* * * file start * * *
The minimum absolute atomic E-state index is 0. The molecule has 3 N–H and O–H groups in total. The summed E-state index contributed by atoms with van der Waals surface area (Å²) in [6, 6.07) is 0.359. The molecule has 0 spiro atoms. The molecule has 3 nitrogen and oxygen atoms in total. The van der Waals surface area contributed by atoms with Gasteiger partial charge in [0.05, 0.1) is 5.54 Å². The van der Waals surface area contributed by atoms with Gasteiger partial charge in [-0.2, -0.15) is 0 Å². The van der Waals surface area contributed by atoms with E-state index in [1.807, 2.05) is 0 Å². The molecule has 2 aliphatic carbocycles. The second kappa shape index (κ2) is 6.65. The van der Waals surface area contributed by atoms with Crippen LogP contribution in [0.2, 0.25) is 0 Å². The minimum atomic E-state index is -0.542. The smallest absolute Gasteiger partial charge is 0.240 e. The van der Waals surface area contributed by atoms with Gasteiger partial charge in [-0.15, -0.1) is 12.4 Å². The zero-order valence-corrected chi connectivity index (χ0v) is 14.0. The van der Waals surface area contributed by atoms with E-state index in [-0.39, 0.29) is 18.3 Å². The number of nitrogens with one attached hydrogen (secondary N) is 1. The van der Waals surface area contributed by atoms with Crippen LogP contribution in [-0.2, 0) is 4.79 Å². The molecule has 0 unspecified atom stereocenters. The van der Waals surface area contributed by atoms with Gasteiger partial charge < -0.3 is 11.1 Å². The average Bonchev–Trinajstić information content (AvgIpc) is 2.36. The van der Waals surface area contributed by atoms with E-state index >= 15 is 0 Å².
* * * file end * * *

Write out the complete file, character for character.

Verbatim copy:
The minimum absolute atomic E-state index is 0. The molecule has 3 N–H and O–H groups in total. The summed E-state index contributed by atoms with van der Waals surface area (Å²) in [6, 6.07) is 0.359. The molecule has 0 spiro atoms. The molecule has 3 nitrogen and oxygen atoms in total. The van der Waals surface area contributed by atoms with Gasteiger partial charge in [0.05, 0.1) is 5.54 Å². The van der Waals surface area contributed by atoms with Gasteiger partial charge in [-0.2, -0.15) is 0 Å². The van der Waals surface area contributed by atoms with E-state index in [1.807, 2.05) is 0 Å². The molecule has 2 aliphatic carbocycles. The second kappa shape index (κ2) is 6.65. The van der Waals surface area contributed by atoms with Crippen LogP contribution in [0.2, 0.25) is 0 Å². The minimum atomic E-state index is -0.542. The smallest absolute Gasteiger partial charge is 0.240 e. The van der Waals surface area contributed by atoms with Gasteiger partial charge in [-0.15, -0.1) is 12.4 Å². The zero-order valence-corrected chi connectivity index (χ0v) is 14.0. The van der Waals surface area contributed by atoms with E-state index in [-0.39, 0.29) is 18.3 Å². The number of nitrogens with one attached hydrogen (secondary N) is 1. The van der Waals surface area contributed by atoms with Crippen LogP contribution in [-0.2, 0) is 4.79 Å². The molecule has 0 unspecified atom stereocenters. The van der Waals surface area contributed by atoms with Gasteiger partial charge < -0.3 is 11.1 Å². The average Bonchev–Trinajstić information content (AvgIpc) is 2.36. The van der Waals surface area contributed by atoms with E-state index >= 15 is 0 Å².